Saturday, February 14, 2009

Considerations for possibly revising the cyberocracy paper

The paper has had some positive effects since I posted it a month ago at It has been favorably noted by various colleagues at various blogs dedicated to related topics. It became assigned reading in one or two courses. It led to an interesting exchange of views with bloggers at the P2P Foundation (see below), as well as at a few other spots. And even though 100+ downloads seems meager to me, I keep getting notices that it has made top-ten download lists at

But overall, I’d say the paper has generated relatively little interest and comment so far. Barely a peep about what I think is the best new notion in the paper: the nexus-state. So, I’m wondering what to do next: Let the draft sit as is, since I/we never intended for it to become a major endeavor? Or undertake advisable revisions to improve it for publication?

I have little feedback to go on, but here’s what I sense: The paper has style and structure problems. It’s too long for an article, too short for a book — in a “nether world,” says one interested publisher. And the split between 1992 and 2008 texts is off-putting for some readers, especially if bygone theorists do not hold their interest.

More interesting are the substance issues I’ve learned about. Some of the ideas in the postscript are too far out for some readers, but not far-out enough for others. Critiques from the latter interest me the most, for they concern future orientations about the significance of networks.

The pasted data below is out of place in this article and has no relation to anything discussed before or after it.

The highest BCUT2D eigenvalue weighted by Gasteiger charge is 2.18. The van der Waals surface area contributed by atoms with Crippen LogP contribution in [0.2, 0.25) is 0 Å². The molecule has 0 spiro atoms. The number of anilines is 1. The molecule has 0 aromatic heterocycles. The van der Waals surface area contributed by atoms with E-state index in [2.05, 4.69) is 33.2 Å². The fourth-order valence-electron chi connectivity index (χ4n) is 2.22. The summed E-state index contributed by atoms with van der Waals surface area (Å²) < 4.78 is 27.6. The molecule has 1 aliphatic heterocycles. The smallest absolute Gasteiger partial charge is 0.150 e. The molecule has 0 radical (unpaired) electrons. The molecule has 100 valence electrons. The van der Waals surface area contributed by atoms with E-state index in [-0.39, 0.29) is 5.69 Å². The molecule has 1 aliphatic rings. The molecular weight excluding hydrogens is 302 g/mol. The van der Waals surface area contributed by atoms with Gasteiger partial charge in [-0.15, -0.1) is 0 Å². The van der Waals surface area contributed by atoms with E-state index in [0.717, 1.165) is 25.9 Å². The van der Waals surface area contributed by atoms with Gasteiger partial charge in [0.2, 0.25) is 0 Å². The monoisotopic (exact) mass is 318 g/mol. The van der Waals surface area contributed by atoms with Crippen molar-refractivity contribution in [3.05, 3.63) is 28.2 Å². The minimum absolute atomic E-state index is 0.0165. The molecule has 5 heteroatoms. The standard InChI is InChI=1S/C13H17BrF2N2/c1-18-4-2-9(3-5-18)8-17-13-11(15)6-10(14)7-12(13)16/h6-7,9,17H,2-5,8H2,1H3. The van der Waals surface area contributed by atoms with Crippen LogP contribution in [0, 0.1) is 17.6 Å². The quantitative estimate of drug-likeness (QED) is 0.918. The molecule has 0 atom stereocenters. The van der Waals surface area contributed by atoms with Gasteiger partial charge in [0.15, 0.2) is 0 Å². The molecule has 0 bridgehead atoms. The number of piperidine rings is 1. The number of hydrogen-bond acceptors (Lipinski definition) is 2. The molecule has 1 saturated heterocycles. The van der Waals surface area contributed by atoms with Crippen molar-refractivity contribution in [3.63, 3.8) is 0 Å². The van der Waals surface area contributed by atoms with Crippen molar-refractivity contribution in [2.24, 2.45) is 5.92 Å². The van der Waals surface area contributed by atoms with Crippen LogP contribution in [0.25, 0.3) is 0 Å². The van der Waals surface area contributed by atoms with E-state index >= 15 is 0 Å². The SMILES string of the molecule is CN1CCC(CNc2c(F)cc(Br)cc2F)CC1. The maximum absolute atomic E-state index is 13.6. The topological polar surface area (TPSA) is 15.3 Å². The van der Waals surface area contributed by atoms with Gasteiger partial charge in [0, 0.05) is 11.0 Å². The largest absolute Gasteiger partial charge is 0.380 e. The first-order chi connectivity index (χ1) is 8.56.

For one thing, a few readers have noted that the paper overlooks citing a few of the hottest new names in the network field. To write this paper, I focused on updating my readings about governance, especially networked governance — a lot of work. I put off dealing with a separate stack of recent books about networks by the hottest new names, planning to read them later when I start the network chapter for my TIMN effort. Besides, I have some familiarity with the latest ideas from various media I browse, even though I’ve not read those specific books. And from what I’ve seen, these latest ideas are not all that new — they’re mostly amped-up extrapolations about trends in connectivity. Which is why I wrote obliquely in the paper: “It is also curious how few truly new themes are in play today; many amount to respinnings and repackagings of points they [the early generations of theorists] made those decades ago.”

My mistake, evidently. Many readers interested in the future — and the paper is about the future — want the latest writings reflected. Perhaps all the more so, because America is now into its third and fourth generations of theorists and enthusiasts about the information revolution. I figure I belong in the second generation, and I drew on the first and second generations for my 1992 text. But for a few notable exceptions, these earlier writers are not key reference points for today’s young theorists, enthusiasts, and students; they’d like to see their own — third and fourth — generation’s pundits sourced better for the 2008 postscript.

Even so, that’s not the most significant issue for the paper. I’ve long been a proponent of network forms of organization — and still am. But not quite to the degree that I now see exists among a circuit of theorists committed to peer-to-peer (P2P) networking, clustered partly around the P2P Foundation, especially its blog. A few of them have directed the most interesting positive and critical remarks at the paper, particularly here, including in the long comments section. Related remarks also appear at the iRevolution blog's post on the paper.